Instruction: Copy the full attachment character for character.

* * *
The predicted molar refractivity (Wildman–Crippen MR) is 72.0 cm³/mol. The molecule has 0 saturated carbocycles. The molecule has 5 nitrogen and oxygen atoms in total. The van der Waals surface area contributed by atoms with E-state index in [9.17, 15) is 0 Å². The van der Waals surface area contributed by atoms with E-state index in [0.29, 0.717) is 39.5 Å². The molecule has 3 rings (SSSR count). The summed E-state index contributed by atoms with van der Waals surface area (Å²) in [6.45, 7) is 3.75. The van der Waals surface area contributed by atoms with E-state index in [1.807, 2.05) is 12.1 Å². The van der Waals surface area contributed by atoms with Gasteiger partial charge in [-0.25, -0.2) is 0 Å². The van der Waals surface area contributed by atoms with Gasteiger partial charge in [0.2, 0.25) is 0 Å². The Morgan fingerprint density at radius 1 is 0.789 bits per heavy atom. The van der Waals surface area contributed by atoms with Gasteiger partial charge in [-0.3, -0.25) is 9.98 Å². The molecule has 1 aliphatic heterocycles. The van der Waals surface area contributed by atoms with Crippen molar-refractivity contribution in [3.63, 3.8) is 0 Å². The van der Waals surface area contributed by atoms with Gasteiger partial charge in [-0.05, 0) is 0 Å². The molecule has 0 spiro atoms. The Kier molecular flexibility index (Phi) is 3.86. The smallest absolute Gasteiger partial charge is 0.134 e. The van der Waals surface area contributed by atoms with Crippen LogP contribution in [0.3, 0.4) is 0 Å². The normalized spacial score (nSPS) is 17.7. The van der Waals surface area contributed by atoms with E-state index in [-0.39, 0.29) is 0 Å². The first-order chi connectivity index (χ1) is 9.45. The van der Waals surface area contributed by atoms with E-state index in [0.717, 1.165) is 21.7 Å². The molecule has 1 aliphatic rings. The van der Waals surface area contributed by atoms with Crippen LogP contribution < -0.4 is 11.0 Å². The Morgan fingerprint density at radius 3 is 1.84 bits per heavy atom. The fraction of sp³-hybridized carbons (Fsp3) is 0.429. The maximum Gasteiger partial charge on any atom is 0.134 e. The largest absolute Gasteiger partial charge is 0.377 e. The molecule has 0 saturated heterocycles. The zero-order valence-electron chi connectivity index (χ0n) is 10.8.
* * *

The predicted molar refractivity (Wildman–Crippen MR) is 72.0 cm³/mol. The molecule has 0 saturated carbocycles. The molecule has 5 nitrogen and oxygen atoms in total. The van der Waals surface area contributed by atoms with E-state index in [9.17, 15) is 0 Å². The van der Waals surface area contributed by atoms with E-state index in [0.29, 0.717) is 39.5 Å². The molecule has 3 rings (SSSR count). The summed E-state index contributed by atoms with van der Waals surface area (Å²) in [6.45, 7) is 3.75. The van der Waals surface area contributed by atoms with E-state index in [1.807, 2.05) is 12.1 Å². The van der Waals surface area contributed by atoms with Gasteiger partial charge in [-0.25, -0.2) is 0 Å². The van der Waals surface area contributed by atoms with Gasteiger partial charge in [0.2, 0.25) is 0 Å². The Morgan fingerprint density at radius 1 is 0.789 bits per heavy atom. The van der Waals surface area contributed by atoms with Gasteiger partial charge in [-0.3, -0.25) is 9.98 Å². The molecule has 1 aliphatic heterocycles. The van der Waals surface area contributed by atoms with Crippen molar-refractivity contribution in [3.63, 3.8) is 0 Å². The van der Waals surface area contributed by atoms with Gasteiger partial charge in [-0.05, 0) is 0 Å². The molecule has 0 spiro atoms. The Kier molecular flexibility index (Phi) is 3.86. The smallest absolute Gasteiger partial charge is 0.134 e. The van der Waals surface area contributed by atoms with Crippen LogP contribution in [0.3, 0.4) is 0 Å². The normalized spacial score (nSPS) is 17.7. The van der Waals surface area contributed by atoms with E-state index in [-0.39, 0.29) is 0 Å². The first-order chi connectivity index (χ1) is 9.45. The van der Waals surface area contributed by atoms with E-state index in [0.717, 1.165) is 21.7 Å². The molecule has 1 aliphatic rings. The van der Waals surface area contributed by atoms with Crippen LogP contribution < -0.4 is 11.0 Å². The Morgan fingerprint density at radius 3 is 1.84 bits per heavy atom. The fraction of sp³-hybridized carbons (Fsp3) is 0.429. The maximum Gasteiger partial charge on any atom is 0.134 e. The largest absolute Gasteiger partial charge is 0.377 e. The molecule has 0 saturated heterocycles. The zero-order valence-electron chi connectivity index (χ0n) is 10.8.